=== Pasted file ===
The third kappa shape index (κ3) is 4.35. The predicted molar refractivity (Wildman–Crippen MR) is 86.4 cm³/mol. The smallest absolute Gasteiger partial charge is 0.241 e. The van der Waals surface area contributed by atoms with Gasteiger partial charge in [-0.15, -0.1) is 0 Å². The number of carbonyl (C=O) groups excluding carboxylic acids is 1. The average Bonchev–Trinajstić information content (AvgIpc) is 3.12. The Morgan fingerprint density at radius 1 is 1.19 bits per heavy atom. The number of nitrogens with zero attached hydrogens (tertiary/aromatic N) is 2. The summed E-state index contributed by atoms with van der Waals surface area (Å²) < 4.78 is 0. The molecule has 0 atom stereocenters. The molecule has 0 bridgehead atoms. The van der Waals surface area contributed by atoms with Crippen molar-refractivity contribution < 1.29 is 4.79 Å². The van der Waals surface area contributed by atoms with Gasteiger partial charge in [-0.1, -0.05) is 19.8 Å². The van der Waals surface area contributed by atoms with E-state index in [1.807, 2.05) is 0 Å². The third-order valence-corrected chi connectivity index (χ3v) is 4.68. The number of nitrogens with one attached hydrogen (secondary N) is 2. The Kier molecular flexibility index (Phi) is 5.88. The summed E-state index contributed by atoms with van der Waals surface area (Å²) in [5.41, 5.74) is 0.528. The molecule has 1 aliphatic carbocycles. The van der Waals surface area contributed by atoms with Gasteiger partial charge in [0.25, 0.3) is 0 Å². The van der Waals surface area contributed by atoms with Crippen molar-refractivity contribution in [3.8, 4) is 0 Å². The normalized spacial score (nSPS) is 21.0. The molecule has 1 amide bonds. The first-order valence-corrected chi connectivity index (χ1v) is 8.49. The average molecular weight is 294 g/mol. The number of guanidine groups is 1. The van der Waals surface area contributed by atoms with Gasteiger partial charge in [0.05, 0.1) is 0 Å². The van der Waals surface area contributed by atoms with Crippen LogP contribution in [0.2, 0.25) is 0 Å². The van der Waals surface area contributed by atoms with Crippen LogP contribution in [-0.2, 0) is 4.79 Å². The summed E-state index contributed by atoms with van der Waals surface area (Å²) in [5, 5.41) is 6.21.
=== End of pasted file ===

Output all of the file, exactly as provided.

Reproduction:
The third kappa shape index (κ3) is 4.35. The predicted molar refractivity (Wildman–Crippen MR) is 86.4 cm³/mol. The smallest absolute Gasteiger partial charge is 0.241 e. The van der Waals surface area contributed by atoms with Gasteiger partial charge in [-0.15, -0.1) is 0 Å². The number of carbonyl (C=O) groups excluding carboxylic acids is 1. The average Bonchev–Trinajstić information content (AvgIpc) is 3.12. The Morgan fingerprint density at radius 1 is 1.19 bits per heavy atom. The number of nitrogens with zero attached hydrogens (tertiary/aromatic N) is 2. The summed E-state index contributed by atoms with van der Waals surface area (Å²) < 4.78 is 0. The molecule has 0 atom stereocenters. The molecule has 0 bridgehead atoms. The van der Waals surface area contributed by atoms with Crippen molar-refractivity contribution < 1.29 is 4.79 Å². The van der Waals surface area contributed by atoms with Gasteiger partial charge in [-0.1, -0.05) is 19.8 Å². The van der Waals surface area contributed by atoms with E-state index in [1.807, 2.05) is 0 Å². The third-order valence-corrected chi connectivity index (χ3v) is 4.68. The number of nitrogens with one attached hydrogen (secondary N) is 2. The Kier molecular flexibility index (Phi) is 5.88. The summed E-state index contributed by atoms with van der Waals surface area (Å²) in [5.41, 5.74) is 0.528. The molecule has 1 aliphatic carbocycles. The van der Waals surface area contributed by atoms with Gasteiger partial charge in [0.25, 0.3) is 0 Å². The van der Waals surface area contributed by atoms with Crippen molar-refractivity contribution in [3.8, 4) is 0 Å². The normalized spacial score (nSPS) is 21.0. The molecule has 1 amide bonds. The first-order valence-corrected chi connectivity index (χ1v) is 8.49. The average molecular weight is 294 g/mol. The number of guanidine groups is 1. The van der Waals surface area contributed by atoms with Gasteiger partial charge in [0.05, 0.1) is 0 Å². The van der Waals surface area contributed by atoms with Crippen LogP contribution in [0.2, 0.25) is 0 Å². The van der Waals surface area contributed by atoms with Crippen LogP contribution in [-0.2, 0) is 4.79 Å². The summed E-state index contributed by atoms with van der Waals surface area (Å²) in [5, 5.41) is 6.21.